The term VUCA (Volatile, Uncertain, Complex, Ambiguous) is commonly used to describe the modern working world – and this is very much the truth if you are working in higher education at this moment in time.
Change is all around us all the time, but the innate resourcefulness that enables us to flourish in such a complex world can be severely challenged by workplace transformations that affect our familiar routines, locations, processes and relationships. It is not surprising then that ‘change’, and the impact this has on people at work, is often cited as a significant barrier to engagement by employees. This challenge is definitely something I think we need to improve our response to.
So is it possible to better equip ourselves to allow us to face up to these challenges?
We respond to major changes in our lives in different ways and have different coping mechanisms which may or may not be effective depending on the change we are experiencing. The often-used Kubler-Ross Change Curve maps out the stages of how we may react to significant change showing that we need a variety of strategies to manage different impacts over time.
The Change Curve also demonstrates that those initiating, leading and managing the change also need to respond to the likely reactions and understand what their team(s) are experiencing and how best to support and encourage them towards the endpoint.
So can people and their leaders be trained to cope better with change?
I believe the answer is a resounding yes! For me, there are three key outcomes of training and development aimed at helping people deal better with change.
Firstly, we need to address behaviour and mindset. We need training that will help people become more agile (able to adapt quickly in simple ways), more flexible (able to accept new ways of being and thinking without too much mental stress) and more positive with a growth mindset (learning from mistakes, being persistent and knowing they can succeed). I really don’t think they need to know the models of Kubler-Ross, Kotter or Lewin or be able to conduct SWOT, ADKAR or forcefield analyses, but they do need to know a bit about themselves and how they react to different situations, which may require some reflective practice.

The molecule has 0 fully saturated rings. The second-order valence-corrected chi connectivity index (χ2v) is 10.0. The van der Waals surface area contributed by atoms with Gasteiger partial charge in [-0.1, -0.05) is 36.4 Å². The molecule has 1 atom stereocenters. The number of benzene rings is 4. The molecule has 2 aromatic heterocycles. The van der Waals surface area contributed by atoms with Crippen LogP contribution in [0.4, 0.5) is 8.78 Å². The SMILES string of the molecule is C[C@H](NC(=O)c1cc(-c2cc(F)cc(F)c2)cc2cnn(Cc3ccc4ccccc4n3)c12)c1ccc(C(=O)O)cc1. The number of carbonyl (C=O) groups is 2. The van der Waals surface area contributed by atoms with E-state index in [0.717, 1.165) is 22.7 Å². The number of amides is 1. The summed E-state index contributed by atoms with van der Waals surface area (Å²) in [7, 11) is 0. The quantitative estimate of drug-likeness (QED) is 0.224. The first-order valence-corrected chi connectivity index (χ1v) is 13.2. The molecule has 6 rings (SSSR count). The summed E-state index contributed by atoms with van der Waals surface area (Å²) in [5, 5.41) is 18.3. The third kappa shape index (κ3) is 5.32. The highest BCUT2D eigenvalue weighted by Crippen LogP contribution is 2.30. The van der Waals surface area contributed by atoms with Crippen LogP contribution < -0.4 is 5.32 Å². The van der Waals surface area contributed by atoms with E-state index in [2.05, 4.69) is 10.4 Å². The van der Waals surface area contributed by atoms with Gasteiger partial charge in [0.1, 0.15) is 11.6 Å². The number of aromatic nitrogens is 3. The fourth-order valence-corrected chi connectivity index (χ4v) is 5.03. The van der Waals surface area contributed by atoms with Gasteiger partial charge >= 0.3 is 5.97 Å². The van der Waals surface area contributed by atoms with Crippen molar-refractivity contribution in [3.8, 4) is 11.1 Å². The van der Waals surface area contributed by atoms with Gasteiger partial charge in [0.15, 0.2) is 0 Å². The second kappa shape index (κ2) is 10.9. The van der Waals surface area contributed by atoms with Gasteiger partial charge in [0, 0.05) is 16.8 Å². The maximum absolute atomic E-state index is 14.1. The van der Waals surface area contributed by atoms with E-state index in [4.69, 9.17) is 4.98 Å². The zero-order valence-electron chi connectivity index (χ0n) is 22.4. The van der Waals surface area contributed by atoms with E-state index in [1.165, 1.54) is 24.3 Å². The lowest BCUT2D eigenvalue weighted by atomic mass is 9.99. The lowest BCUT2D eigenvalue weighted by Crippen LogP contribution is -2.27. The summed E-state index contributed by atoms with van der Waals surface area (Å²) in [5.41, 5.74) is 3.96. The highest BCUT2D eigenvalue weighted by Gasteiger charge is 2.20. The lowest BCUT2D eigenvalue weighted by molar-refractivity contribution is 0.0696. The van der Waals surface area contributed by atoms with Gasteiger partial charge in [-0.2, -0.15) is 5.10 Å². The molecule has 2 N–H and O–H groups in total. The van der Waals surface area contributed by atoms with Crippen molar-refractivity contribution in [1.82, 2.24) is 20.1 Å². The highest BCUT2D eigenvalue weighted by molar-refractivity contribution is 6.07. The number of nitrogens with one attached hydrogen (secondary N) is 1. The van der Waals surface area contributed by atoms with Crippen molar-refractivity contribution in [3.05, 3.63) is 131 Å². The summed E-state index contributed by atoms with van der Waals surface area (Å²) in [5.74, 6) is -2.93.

Secondly, we need to make sure change leaders and managers have some essential people skills: clear objective setting; great communication; commitment to supporting and developing colleagues; confidence with people’s wellbeing; an understanding of every individual member of their team, their motivation, strengths and challenges; and the overall team dynamic.
Lastly, it is vital for leaders to think about ‘self’, their impact on others and how they are perceived by colleagues; in other words to be “emotionally and socially competent” (to paraphrase the emotional intelligence guru Daniel Goleman). While the traditional tools and models I mention above are really useful (when deployed appropriately), they can never replace clear communication, human compassion and inspirational leadership.
We need to look beyond conventional change training and unpack the real, constant needs of our workforce and their leaders in our VUCA world: and seek to encourage and co-create the behaviours, skills and mindsets that will enable us to learn from our experiences and face every challenge positively and humanely.